18 April 2010 - Listeners Respond with Gusto

A week ago on Samuelson Sez, I shared with you some of your responses to my question, "Are monopolies and the lack of competition in agriculture and agribusiness hurting farms and ranches in the United States?" You read comments from several people who, indeed, feel that monopolies in supply and marketing companies are hurting the bottom line of producers.

But not everyone felt that way. So this week I share with you the thoughts of three producers who think there is a much greater threat to the future of American agriculture than monopolies and lack of competition.

From an Iowa farmer..."The answer to your question is No. I am an independent pork producer in northwest Iowa and monopolies and the lack of competition, be it packers or suppliers, is the least of our problems. The biggest monopoly of concern is the one being created in Washington, DC. And the government takeover of huge parts of our private economy."

A farmer in Ohio left little doubt about his feelings, saying..."Orion, we are not concerned about agriculture monopolies. What we are concerned about is President Obama and the Democrats sticking their Socialist noses into our private lives just as they are doing in all other aspects of American's lives. President Obama and the Democrats have to be stopped before they turn this great nation into a Socialist and Progressive Society."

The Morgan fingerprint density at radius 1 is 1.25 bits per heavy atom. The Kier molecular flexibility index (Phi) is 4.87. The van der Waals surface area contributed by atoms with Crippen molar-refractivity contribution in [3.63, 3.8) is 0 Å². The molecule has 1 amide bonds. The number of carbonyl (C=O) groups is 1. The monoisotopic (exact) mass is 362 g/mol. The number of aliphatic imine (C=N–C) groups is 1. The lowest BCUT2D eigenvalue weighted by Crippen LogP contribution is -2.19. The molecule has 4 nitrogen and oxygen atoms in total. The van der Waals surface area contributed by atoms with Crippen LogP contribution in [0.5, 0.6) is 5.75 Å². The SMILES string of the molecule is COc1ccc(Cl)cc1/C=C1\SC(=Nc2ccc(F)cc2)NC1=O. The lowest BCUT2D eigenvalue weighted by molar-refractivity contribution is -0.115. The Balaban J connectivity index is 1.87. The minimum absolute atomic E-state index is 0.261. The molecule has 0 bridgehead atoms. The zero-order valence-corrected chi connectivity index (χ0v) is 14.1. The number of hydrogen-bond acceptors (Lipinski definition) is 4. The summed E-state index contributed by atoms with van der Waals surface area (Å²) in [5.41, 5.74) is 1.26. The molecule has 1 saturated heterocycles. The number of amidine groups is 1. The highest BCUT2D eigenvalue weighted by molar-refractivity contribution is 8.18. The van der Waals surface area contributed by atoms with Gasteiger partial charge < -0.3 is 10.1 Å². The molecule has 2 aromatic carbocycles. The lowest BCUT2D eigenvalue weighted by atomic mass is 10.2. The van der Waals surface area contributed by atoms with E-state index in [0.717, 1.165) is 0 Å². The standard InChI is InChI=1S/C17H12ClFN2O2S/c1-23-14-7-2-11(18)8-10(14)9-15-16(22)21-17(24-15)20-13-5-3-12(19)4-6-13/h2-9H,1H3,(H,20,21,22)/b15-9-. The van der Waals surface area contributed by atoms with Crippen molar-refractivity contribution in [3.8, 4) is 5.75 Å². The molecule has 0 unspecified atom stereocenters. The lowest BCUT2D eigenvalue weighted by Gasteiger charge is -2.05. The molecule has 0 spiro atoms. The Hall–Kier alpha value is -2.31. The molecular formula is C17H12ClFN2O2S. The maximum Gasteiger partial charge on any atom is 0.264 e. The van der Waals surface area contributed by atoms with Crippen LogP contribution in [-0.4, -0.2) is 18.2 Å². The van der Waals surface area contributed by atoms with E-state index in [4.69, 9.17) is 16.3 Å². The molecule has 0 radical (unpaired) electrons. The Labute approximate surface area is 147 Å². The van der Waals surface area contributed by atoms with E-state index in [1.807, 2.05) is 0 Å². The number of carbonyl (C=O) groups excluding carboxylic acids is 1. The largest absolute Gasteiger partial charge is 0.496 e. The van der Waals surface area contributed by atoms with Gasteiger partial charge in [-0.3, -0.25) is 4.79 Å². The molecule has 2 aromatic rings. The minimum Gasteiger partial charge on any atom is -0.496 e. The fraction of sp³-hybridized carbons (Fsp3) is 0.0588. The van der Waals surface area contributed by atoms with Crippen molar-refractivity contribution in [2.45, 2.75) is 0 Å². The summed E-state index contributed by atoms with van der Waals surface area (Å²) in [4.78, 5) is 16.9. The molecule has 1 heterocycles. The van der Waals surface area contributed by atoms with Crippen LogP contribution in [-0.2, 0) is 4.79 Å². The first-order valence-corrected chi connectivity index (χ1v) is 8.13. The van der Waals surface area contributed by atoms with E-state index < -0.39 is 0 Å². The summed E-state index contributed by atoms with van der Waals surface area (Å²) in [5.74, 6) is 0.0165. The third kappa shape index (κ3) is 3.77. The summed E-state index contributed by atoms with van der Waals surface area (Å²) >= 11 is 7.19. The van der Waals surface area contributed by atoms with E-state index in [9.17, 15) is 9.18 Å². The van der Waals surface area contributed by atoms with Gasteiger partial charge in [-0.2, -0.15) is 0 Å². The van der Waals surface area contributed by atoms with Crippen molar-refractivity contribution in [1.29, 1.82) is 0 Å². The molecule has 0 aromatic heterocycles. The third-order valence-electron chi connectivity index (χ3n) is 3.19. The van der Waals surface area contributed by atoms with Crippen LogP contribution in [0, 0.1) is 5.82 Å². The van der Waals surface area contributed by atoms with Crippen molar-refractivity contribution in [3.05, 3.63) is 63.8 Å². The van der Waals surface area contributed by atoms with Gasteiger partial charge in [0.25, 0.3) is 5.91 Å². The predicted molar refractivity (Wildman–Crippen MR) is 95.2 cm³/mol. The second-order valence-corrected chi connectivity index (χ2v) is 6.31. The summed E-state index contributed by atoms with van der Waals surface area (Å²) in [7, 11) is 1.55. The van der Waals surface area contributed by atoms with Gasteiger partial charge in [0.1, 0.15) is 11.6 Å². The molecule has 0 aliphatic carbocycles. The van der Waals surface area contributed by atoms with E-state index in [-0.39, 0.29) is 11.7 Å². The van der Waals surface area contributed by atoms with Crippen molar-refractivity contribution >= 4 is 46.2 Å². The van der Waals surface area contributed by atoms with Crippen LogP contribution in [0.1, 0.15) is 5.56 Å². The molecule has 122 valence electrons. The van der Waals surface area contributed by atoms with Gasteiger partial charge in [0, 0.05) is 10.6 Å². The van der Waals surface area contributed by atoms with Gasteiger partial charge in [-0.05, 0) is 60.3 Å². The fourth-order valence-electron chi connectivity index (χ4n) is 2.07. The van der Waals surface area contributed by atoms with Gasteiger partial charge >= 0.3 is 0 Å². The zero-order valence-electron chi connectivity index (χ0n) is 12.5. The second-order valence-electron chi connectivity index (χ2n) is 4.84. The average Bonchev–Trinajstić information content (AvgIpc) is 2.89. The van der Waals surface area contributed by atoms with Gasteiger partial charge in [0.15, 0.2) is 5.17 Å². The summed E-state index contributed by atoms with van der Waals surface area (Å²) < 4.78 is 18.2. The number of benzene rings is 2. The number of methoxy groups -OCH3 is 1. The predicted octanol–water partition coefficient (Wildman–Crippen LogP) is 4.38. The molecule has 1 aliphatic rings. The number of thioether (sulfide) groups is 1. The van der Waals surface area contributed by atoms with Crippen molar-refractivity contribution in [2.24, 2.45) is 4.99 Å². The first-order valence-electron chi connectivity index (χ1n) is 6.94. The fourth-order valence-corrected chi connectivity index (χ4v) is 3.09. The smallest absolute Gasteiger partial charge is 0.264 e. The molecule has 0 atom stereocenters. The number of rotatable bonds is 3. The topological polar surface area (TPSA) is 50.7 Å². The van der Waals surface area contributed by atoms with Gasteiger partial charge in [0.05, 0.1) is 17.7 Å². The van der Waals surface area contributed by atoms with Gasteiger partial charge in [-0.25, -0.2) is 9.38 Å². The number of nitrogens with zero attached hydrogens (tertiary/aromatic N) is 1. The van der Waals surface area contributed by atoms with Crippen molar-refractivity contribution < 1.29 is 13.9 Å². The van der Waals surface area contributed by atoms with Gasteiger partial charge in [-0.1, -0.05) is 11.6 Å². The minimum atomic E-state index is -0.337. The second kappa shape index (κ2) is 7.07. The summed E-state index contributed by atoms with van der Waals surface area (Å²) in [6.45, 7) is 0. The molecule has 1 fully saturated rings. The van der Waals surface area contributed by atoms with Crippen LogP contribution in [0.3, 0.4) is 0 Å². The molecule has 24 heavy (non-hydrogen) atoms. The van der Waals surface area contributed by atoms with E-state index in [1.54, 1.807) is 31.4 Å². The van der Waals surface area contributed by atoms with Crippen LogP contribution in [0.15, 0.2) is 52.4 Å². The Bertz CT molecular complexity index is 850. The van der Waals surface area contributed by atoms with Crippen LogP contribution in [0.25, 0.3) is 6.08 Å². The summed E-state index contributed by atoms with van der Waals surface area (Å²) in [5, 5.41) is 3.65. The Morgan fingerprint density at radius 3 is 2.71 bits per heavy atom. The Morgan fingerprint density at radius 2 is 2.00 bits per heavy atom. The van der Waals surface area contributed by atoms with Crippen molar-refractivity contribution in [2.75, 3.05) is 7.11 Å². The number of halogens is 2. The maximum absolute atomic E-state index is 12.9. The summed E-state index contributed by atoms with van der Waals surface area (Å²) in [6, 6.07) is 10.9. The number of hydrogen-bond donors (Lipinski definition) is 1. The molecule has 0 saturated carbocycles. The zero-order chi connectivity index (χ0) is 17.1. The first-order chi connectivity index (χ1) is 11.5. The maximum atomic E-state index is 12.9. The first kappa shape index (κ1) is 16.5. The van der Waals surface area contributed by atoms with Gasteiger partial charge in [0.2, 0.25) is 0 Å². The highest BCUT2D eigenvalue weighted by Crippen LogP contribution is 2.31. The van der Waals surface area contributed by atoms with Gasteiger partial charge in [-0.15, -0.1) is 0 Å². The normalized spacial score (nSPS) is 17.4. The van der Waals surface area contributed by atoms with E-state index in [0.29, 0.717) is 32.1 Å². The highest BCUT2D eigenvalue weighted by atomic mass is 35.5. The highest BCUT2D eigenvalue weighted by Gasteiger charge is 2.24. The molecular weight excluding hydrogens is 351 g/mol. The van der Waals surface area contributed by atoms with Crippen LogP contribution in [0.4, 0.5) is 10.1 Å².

Then, these thoughts from a farmer in Michigan..."The only monopoly that I fear is the federal government, along with a great number of regulatory agencies it has spawned over the years. Mom and Pop organizations cannot provide multiple stacked seeds, manufacture chemicals, provide slaughter facilities for beef and pork, and have the resources to distributed them and also export them, at any price. We are on a slippery slope here and jeopardize not only our food supply but that of millions of people around the world a lot hungrier than we are, if we try to break up large corporations for the sake of size or to artificially try to create competition."

This all started because the Justice Department and the Department of Agriculture announced a series of five hearings to examine the subject of monopolies in agriculture. The first one in Ankeny, Iowa attracted a standing-room-only crowd and generated some strong anti-corporate criticism, particularly in the seed industry. I suggest you check the schedule and make your feelings known at a hearing near you.

Again, thanks for letting me share your thoughts on Samuelson Sez.